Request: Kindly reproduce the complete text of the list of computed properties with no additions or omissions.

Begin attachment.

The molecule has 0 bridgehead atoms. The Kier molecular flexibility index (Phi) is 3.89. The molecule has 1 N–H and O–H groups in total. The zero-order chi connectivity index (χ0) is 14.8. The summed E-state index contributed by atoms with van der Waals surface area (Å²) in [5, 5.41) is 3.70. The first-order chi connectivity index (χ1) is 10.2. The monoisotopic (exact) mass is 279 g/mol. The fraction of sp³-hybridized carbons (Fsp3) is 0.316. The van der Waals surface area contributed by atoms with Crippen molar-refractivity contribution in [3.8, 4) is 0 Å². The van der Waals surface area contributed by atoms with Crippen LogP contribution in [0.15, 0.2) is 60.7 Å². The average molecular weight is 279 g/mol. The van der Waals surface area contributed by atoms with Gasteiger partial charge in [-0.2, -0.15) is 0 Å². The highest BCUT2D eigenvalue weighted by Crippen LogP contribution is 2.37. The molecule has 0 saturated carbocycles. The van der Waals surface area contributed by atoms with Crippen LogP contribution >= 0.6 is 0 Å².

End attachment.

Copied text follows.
The molecule has 0 bridgehead atoms. The Kier molecular flexibility index (Phi) is 3.89. The molecule has 1 N–H and O–H groups in total. The zero-order chi connectivity index (χ0) is 14.8. The summed E-state index contributed by atoms with van der Waals surface area (Å²) in [5, 5.41) is 3.70. The first-order chi connectivity index (χ1) is 10.2. The monoisotopic (exact) mass is 279 g/mol. The fraction of sp³-hybridized carbons (Fsp3) is 0.316. The van der Waals surface area contributed by atoms with Crippen molar-refractivity contribution in [3.8, 4) is 0 Å². The van der Waals surface area contributed by atoms with Crippen LogP contribution in [0.15, 0.2) is 60.7 Å². The average molecular weight is 279 g/mol. The van der Waals surface area contributed by atoms with Gasteiger partial charge in [-0.2, -0.15) is 0 Å². The highest BCUT2D eigenvalue weighted by Crippen LogP contribution is 2.37. The molecule has 0 saturated carbocycles. The van der Waals surface area contributed by atoms with Crippen LogP contribution >= 0.6 is 0 Å².